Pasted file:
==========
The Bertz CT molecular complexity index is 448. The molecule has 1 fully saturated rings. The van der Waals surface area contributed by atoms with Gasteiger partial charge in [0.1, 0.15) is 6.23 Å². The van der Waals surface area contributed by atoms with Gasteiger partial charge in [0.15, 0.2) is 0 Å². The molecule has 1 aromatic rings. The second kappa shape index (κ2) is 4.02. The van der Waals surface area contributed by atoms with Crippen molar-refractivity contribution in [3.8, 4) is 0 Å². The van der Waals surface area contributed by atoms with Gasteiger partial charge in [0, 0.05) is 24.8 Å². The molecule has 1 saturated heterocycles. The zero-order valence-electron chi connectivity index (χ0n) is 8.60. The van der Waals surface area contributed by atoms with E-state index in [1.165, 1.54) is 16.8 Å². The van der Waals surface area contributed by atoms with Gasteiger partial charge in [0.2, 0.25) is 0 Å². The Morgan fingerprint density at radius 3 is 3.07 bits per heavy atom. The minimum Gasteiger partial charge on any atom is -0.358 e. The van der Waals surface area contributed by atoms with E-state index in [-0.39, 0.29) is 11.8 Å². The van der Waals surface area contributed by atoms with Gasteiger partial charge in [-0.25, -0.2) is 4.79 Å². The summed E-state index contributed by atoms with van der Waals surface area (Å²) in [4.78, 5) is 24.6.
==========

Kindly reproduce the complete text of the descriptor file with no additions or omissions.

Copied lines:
The Bertz CT molecular complexity index is 448. The molecule has 1 fully saturated rings. The van der Waals surface area contributed by atoms with Gasteiger partial charge in [0.1, 0.15) is 6.23 Å². The van der Waals surface area contributed by atoms with Gasteiger partial charge in [0.15, 0.2) is 0 Å². The molecule has 1 aromatic rings. The second kappa shape index (κ2) is 4.02. The van der Waals surface area contributed by atoms with Crippen molar-refractivity contribution in [3.8, 4) is 0 Å². The van der Waals surface area contributed by atoms with Gasteiger partial charge in [0, 0.05) is 24.8 Å². The molecule has 1 saturated heterocycles. The zero-order valence-electron chi connectivity index (χ0n) is 8.60. The van der Waals surface area contributed by atoms with E-state index in [1.165, 1.54) is 16.8 Å². The van der Waals surface area contributed by atoms with Gasteiger partial charge in [0.2, 0.25) is 0 Å². The Morgan fingerprint density at radius 3 is 3.07 bits per heavy atom. The minimum Gasteiger partial charge on any atom is -0.358 e. The van der Waals surface area contributed by atoms with E-state index in [-0.39, 0.29) is 11.8 Å². The van der Waals surface area contributed by atoms with Gasteiger partial charge in [-0.25, -0.2) is 4.79 Å². The summed E-state index contributed by atoms with van der Waals surface area (Å²) in [4.78, 5) is 24.6.